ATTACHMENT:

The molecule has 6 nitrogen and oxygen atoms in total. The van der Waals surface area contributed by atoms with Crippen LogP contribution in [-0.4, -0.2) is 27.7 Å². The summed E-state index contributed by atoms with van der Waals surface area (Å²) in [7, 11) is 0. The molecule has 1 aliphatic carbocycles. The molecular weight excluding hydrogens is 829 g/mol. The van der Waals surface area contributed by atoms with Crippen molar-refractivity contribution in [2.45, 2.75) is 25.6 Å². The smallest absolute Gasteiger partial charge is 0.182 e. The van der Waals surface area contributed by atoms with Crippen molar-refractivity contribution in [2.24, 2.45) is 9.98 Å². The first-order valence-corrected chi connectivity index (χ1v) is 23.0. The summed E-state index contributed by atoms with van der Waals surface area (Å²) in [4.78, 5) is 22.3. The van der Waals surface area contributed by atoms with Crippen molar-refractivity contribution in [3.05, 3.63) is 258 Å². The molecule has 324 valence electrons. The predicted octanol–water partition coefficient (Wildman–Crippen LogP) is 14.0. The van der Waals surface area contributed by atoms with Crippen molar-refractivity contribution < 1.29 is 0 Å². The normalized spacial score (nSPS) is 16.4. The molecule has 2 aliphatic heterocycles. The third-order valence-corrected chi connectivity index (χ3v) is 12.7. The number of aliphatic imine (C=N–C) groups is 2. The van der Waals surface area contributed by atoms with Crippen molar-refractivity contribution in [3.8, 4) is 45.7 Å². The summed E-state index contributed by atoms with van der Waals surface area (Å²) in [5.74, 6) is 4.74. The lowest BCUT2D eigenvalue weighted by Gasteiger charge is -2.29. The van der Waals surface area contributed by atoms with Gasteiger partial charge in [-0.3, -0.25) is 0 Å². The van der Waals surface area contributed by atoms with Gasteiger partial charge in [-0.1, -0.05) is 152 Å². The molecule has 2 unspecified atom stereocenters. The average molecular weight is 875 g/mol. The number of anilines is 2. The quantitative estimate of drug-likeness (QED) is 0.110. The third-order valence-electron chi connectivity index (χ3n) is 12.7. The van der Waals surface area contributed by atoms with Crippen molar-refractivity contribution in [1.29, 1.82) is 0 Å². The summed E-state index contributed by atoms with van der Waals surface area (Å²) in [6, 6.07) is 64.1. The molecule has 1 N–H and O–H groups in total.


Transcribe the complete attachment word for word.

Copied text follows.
The molecule has 6 nitrogen and oxygen atoms in total. The van der Waals surface area contributed by atoms with Crippen LogP contribution in [-0.4, -0.2) is 27.7 Å². The summed E-state index contributed by atoms with van der Waals surface area (Å²) in [7, 11) is 0. The molecule has 1 aliphatic carbocycles. The molecular weight excluding hydrogens is 829 g/mol. The van der Waals surface area contributed by atoms with Crippen molar-refractivity contribution in [2.45, 2.75) is 25.6 Å². The smallest absolute Gasteiger partial charge is 0.182 e. The van der Waals surface area contributed by atoms with Crippen molar-refractivity contribution in [2.24, 2.45) is 9.98 Å². The first-order valence-corrected chi connectivity index (χ1v) is 23.0. The summed E-state index contributed by atoms with van der Waals surface area (Å²) in [4.78, 5) is 22.3. The van der Waals surface area contributed by atoms with Crippen molar-refractivity contribution in [3.05, 3.63) is 258 Å². The molecule has 324 valence electrons. The predicted octanol–water partition coefficient (Wildman–Crippen LogP) is 14.0. The van der Waals surface area contributed by atoms with Crippen molar-refractivity contribution < 1.29 is 0 Å². The normalized spacial score (nSPS) is 16.4. The molecule has 2 aliphatic heterocycles. The third-order valence-corrected chi connectivity index (χ3v) is 12.7. The number of aliphatic imine (C=N–C) groups is 2. The van der Waals surface area contributed by atoms with Crippen molar-refractivity contribution in [3.8, 4) is 45.7 Å². The summed E-state index contributed by atoms with van der Waals surface area (Å²) in [5.74, 6) is 4.74. The lowest BCUT2D eigenvalue weighted by Gasteiger charge is -2.29. The van der Waals surface area contributed by atoms with Gasteiger partial charge in [-0.3, -0.25) is 0 Å². The van der Waals surface area contributed by atoms with Gasteiger partial charge in [-0.1, -0.05) is 152 Å². The molecule has 2 unspecified atom stereocenters. The average molecular weight is 875 g/mol. The number of anilines is 2. The quantitative estimate of drug-likeness (QED) is 0.110. The third-order valence-electron chi connectivity index (χ3n) is 12.7. The van der Waals surface area contributed by atoms with Crippen molar-refractivity contribution in [1.29, 1.82) is 0 Å². The summed E-state index contributed by atoms with van der Waals surface area (Å²) in [6, 6.07) is 64.1. The molecule has 1 N–H and O–H groups in total.